In our North American society, children are often considered to be annoyances in air travel, restaurants, grocery stores, and even when they are quietly feeding. I think that as a parent, now used to life with young children, I have far more tolerance than I might have had when I was child-less. In fact, it barely even registers with me that a child is making loud crying noises unless it is the specific crying that I recognize as one of my children. But even still, I freely admit that I can empathize with some of the sentiment behind these movements.
So a piece in Saturday’s Globe & Mail by Bruce Kirby caught my attention. Kirby’s writing is almost poetic, and describes why traveling with young children is a rewarding experience. It was this one section that really struck me:
Take an infant to Buenos Aires, or Kathmandu, or Siem Reap, or any foreign land where children are woven through the strands of daily life. Here strangers will ceaselessly approach — poking, tickling and whispering to the baby — without so much as a sideways glance at you. […] Within days, the infant has learned to seek the attention of strangers, basking in their affection.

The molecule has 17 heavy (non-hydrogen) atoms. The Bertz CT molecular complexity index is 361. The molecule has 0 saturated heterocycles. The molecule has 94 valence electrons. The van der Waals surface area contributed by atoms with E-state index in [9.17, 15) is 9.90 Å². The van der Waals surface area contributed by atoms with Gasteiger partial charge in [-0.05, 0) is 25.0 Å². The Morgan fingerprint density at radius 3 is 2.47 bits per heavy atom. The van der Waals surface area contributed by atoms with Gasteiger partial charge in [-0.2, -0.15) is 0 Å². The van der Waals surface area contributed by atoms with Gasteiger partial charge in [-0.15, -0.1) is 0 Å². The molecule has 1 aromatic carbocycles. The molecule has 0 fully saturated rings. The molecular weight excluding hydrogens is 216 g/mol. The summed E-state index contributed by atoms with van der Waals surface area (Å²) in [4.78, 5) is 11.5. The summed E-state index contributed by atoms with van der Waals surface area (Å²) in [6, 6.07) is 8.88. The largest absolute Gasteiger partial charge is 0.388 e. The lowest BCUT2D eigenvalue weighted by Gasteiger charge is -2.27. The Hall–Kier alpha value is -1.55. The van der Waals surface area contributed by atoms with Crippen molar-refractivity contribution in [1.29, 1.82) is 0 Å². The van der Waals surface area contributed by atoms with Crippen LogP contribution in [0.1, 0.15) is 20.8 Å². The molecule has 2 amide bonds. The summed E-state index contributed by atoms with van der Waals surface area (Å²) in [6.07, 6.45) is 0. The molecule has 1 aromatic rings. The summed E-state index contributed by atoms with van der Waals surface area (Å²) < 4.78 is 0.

To watch the process in reverse is heartbreaking. Board a plane bound for Canada with an infant, and the collective aversion of eyes is obvious. Ditto for walking into a restaurant once home. The child, of course, will continue to wave and coo at strangers in cafes and supermarkets, although far fewer will return the attention. Eventually, the baby gives up.
Isn’t this perspective, from the point of view of the infant, interesting?
Even though most of us will never be — or even aspire to be — the intrepid travellers that the Kirby family is, the article is definitely worth a read. You can access it in full here.